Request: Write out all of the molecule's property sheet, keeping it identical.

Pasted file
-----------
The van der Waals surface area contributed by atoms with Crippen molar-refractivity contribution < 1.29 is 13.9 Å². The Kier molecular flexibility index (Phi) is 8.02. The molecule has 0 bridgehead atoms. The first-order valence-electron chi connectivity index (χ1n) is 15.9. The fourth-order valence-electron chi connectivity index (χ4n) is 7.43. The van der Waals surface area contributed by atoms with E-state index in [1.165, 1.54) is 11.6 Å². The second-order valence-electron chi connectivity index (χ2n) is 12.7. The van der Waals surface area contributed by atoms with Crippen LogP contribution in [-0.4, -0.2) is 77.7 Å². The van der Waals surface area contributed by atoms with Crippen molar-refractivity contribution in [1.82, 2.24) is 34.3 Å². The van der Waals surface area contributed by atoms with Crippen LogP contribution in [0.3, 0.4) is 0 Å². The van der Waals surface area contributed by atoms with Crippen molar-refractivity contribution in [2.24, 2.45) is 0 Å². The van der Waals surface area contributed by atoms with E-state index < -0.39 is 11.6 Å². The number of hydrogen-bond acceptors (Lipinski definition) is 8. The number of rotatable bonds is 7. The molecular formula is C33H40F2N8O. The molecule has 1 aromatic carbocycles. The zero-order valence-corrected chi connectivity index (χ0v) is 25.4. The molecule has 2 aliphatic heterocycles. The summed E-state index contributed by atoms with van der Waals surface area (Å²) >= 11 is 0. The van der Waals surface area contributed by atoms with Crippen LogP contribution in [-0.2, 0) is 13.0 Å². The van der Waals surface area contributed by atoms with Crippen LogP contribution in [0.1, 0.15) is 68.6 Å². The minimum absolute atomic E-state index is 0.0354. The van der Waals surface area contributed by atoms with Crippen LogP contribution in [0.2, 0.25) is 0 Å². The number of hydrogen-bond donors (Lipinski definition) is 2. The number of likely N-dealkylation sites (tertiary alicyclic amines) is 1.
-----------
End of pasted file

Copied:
The van der Waals surface area contributed by atoms with Crippen molar-refractivity contribution < 1.29 is 13.9 Å². The Kier molecular flexibility index (Phi) is 8.02. The molecule has 0 bridgehead atoms. The first-order valence-electron chi connectivity index (χ1n) is 15.9. The fourth-order valence-electron chi connectivity index (χ4n) is 7.43. The van der Waals surface area contributed by atoms with E-state index in [1.165, 1.54) is 11.6 Å². The second-order valence-electron chi connectivity index (χ2n) is 12.7. The van der Waals surface area contributed by atoms with Crippen LogP contribution in [-0.4, -0.2) is 77.7 Å². The van der Waals surface area contributed by atoms with Crippen molar-refractivity contribution in [1.82, 2.24) is 34.3 Å². The van der Waals surface area contributed by atoms with Crippen LogP contribution in [0.3, 0.4) is 0 Å². The van der Waals surface area contributed by atoms with Crippen molar-refractivity contribution in [2.24, 2.45) is 0 Å². The van der Waals surface area contributed by atoms with E-state index < -0.39 is 11.6 Å². The number of hydrogen-bond acceptors (Lipinski definition) is 8. The number of rotatable bonds is 7. The molecular formula is C33H40F2N8O. The molecule has 1 aromatic carbocycles. The zero-order valence-corrected chi connectivity index (χ0v) is 25.4. The molecule has 2 aliphatic heterocycles. The summed E-state index contributed by atoms with van der Waals surface area (Å²) >= 11 is 0. The van der Waals surface area contributed by atoms with Crippen LogP contribution in [-0.2, 0) is 13.0 Å². The van der Waals surface area contributed by atoms with Crippen LogP contribution in [0.1, 0.15) is 68.6 Å². The minimum absolute atomic E-state index is 0.0354. The van der Waals surface area contributed by atoms with Crippen LogP contribution in [0.2, 0.25) is 0 Å². The number of hydrogen-bond donors (Lipinski definition) is 2. The number of likely N-dealkylation sites (tertiary alicyclic amines) is 1.